The Cisco IOS® software decodes the cause-code in this disconnect message and gives you a clear text message that often contains useful information leading to the cause of the problem. Possible strings that you may find here include:

    • Unallocated or unassigned number
    • Incompatible destination (both of which indicate that the dialled number might be incorrect)
    • Number busy (which indicates that the called side is busy)
    • Temporary failure (which indicates a temporary outage on the Telco network)

  6. In order to find the possible reason for a specific disconnect cause, please refer to Understanding debug isdn q931 Disconnect Cause Codes.

    For example, a disconnect due to an incorrect ISDN number may be indicated with:

    *Mar  3 00:10:38.756: ISDN BR0: RX <-  DISCONNECT pd = 8  callref = 0xEB
    *Mar  3 00:10:38.764:         Cause i = 0x84D8 - Incompatible destination
    

    Referring to the Disconnect Cause Codes document referenced previously, we can determine that the disconnect code was caused by an attempt to connect to a non-ISDN equipment (for example, an analog line).

    A disconnect due to an improperly formatted number may be indicated with:

    Aug 13 18:23:14.734: ISDN BR0: RX <-  RELEASE_COMP pd = 8  callref = 0x86
    Aug 13 18:23:14.742: Cause i = 0x829C - Invalid number format (incomplete number)

    Referring to the document Understanding debug isdn q931 Disconnect Cause Codes, we can determine that the disconnect code was caused by an invalid format for the remote ISDN number. The connection fails because the destination address is presented (to the switch) in an unrecognizable format, or the destination address is incomplete.

    The following example shows a rejected call due to an incorrect ISDN number:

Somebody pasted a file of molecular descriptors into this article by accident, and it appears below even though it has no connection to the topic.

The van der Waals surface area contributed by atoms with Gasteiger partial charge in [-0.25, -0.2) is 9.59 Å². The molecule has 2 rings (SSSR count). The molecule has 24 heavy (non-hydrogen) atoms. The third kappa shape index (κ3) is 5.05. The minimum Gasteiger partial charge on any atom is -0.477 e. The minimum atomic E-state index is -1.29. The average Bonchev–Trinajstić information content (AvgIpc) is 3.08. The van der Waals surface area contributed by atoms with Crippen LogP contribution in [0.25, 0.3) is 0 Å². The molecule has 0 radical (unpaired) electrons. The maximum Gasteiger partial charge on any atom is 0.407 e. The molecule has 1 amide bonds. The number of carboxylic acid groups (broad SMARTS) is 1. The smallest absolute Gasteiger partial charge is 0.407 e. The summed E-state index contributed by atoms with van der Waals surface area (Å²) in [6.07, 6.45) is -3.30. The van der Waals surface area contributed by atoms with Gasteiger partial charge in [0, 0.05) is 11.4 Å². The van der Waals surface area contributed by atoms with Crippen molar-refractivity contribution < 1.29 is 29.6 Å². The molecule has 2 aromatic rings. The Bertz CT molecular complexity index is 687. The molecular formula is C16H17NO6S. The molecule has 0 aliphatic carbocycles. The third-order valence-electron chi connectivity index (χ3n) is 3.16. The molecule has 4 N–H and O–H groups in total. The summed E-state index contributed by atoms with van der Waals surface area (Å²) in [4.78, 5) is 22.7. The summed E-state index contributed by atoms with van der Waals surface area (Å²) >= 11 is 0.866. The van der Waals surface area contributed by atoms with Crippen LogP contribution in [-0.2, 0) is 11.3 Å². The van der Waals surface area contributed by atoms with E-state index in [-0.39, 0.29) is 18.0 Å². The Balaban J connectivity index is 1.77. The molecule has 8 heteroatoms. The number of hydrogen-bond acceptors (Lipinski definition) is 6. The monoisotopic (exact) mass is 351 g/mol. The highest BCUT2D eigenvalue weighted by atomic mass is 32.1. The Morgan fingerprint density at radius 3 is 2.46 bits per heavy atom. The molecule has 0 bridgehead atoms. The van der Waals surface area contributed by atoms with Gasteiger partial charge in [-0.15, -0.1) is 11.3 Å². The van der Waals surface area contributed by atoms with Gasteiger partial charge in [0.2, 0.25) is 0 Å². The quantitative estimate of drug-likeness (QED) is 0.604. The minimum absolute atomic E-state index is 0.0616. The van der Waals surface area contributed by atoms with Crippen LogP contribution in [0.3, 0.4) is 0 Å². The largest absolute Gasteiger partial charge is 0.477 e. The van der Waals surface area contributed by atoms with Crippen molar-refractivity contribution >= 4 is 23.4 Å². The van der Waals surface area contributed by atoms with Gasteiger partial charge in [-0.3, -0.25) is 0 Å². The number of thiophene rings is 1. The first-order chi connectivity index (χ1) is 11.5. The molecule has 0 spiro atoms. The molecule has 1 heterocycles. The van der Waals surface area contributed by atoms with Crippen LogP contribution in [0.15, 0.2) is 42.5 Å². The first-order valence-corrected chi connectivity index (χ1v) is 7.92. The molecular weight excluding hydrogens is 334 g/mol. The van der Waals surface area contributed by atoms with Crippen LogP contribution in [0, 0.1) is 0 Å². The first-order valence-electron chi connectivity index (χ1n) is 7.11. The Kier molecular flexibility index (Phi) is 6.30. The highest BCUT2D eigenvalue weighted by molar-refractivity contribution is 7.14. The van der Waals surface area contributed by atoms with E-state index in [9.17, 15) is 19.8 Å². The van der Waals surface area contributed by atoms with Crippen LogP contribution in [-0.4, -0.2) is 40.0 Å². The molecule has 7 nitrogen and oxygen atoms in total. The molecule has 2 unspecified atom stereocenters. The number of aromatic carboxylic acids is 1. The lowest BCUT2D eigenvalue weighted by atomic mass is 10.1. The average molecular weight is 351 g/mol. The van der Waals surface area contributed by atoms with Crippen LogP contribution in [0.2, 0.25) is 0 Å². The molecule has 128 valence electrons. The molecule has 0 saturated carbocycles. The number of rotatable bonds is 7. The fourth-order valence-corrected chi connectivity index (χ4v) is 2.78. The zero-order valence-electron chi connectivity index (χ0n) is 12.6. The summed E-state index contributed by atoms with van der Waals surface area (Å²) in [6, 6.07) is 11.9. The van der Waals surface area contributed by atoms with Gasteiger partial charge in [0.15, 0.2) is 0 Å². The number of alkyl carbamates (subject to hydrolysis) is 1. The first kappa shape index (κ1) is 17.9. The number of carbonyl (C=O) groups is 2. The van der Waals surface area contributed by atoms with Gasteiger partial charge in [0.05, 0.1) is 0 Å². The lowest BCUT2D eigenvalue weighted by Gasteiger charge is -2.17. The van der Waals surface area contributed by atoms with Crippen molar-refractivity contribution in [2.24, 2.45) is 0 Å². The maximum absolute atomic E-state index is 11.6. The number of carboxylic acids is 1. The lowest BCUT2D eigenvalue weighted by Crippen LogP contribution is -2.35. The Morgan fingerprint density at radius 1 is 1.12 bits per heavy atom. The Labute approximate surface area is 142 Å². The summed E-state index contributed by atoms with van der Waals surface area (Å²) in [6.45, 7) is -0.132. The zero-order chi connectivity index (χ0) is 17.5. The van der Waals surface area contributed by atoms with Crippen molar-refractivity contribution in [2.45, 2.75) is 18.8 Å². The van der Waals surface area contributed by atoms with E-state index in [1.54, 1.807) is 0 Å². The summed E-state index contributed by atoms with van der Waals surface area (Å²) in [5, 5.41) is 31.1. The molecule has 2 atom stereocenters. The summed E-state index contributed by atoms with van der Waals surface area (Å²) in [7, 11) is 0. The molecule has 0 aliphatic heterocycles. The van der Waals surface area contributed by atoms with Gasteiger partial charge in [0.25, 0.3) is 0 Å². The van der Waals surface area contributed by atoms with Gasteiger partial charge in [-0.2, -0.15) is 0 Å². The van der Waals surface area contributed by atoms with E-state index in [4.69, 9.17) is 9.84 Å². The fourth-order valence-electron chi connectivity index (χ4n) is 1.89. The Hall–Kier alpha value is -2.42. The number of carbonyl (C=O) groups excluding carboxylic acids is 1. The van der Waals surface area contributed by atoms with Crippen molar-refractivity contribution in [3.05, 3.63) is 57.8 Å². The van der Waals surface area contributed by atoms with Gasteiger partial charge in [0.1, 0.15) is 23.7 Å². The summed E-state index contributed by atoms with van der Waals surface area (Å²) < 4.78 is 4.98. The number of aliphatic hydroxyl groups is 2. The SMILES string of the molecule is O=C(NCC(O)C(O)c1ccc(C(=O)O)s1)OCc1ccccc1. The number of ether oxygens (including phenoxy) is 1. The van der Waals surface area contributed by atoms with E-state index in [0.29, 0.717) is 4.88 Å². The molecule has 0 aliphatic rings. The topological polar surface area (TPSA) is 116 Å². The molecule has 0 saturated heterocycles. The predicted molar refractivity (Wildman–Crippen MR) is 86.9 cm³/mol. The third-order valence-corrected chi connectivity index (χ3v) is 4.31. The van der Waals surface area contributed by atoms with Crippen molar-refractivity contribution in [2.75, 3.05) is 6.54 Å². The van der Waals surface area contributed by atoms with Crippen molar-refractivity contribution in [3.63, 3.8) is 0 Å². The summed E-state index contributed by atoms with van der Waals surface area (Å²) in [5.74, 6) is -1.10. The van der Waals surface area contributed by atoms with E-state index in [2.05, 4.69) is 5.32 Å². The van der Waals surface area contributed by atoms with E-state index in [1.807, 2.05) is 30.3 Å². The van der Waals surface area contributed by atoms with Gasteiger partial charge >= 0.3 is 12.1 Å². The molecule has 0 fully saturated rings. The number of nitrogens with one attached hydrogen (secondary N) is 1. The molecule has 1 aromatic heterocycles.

*Mar 13 11:29:04.758: ISDN BR0: RX <-  RELEASE_COMP pd = 8  callref = 0x83
    *Mar 13 11:29:04.769:         Cause i = 0x8295 - Call rejected

  7. If your Telco has provided you with service profile identifiers (SPIDs) to be used, make sure these SPIDs are configured on the BRI interface. SPIDs are commonly used only in the U.S. and with NI and DMS switchtypes (5ess switchtypes do not need SPIDs).
    interface BRI0
     isdn spid1 51255511110101 5551111
     isdn spid2 51255511120101 5551112
  8. You can use the show isdn status command to verify if the SPIDs are correct.

    For more information, refer to the document Troubleshooting ISDN BRI SPIDs.

    If you have the output of a show isdn status command from your Cisco device, you can use to display potential issues and fixes. To use , you must be a registered user, be logged in, and have JavaScript enabled.

  9. If the above procedure has not resolved the problem, use the document Troubleshooting ISDN BRI Layer 3 using the debug isdn q931 Command for further troubleshooting.

Back to the troubleshooting flowchart


Troubleshooting: Does the PPP LCP Phase Succeed?

In the debug output, you should see a message line to the following:
*Mar  1 00:06:36.887: BR0:1 LCP: State is Open
If you see this line, this indicates that Link Control Protocol (LCP) was negotiated successfully. Any state other than open indicates that LCP failed.

Back to the troubleshooting flowchart


Symptom: PPP LCP Phase Does not Succeed

Possible Cause: PPP is not Configured

If you have debug output similar to the following lines, this indicates that PPP did not start.

*Mar 2 19:34:21.761: Di1 DDR: dialer protocol up.
*Mar 2 19:34:23.397: Di1 DDR: ip (s=10.48.74.9, d=10.0.0.14), 100
bytes, outgoing interesting (ip PERMIT).
*Mar 2 19:34:25.397: Di1 DDR: ip (s=10.48.74.9, d=10.0.0.14), 100
bytes, outgoing interesting (ip PERMIT).
*Mar 2 19:34:27.397: Di1 DDR: ip (s=10.48.74.9, d=10.0.0.14), 100
bytes, outgoing interesting (ip PERMIT)
*Mar 2 19:34:27.753: %ISDN-6-CONNECT: Interface BRI0:1 is now
connected to 8101.
! -- Call connects but the router does not send any PPP CONFREQ packets *Mar 2 19:34:29.397: Di1 DDR: ip (s=10.48.74.9, d=10.0.0.14), 100 bytes, outgoing interesting (ip PERMIT). Success rate is 0 percent (0/5)

Note from the debug output that the router does not send any PPP CONFREQ messages. This is probably because the interface has not been configured for PPP encapsulation.

In this case, verify that you have configured the encapsulation ppp command under the dialer interface and physical interface. The following are examples:

interface Dialer1
 encapsulation ppp


or
interface BRI 0
encapsulation ppp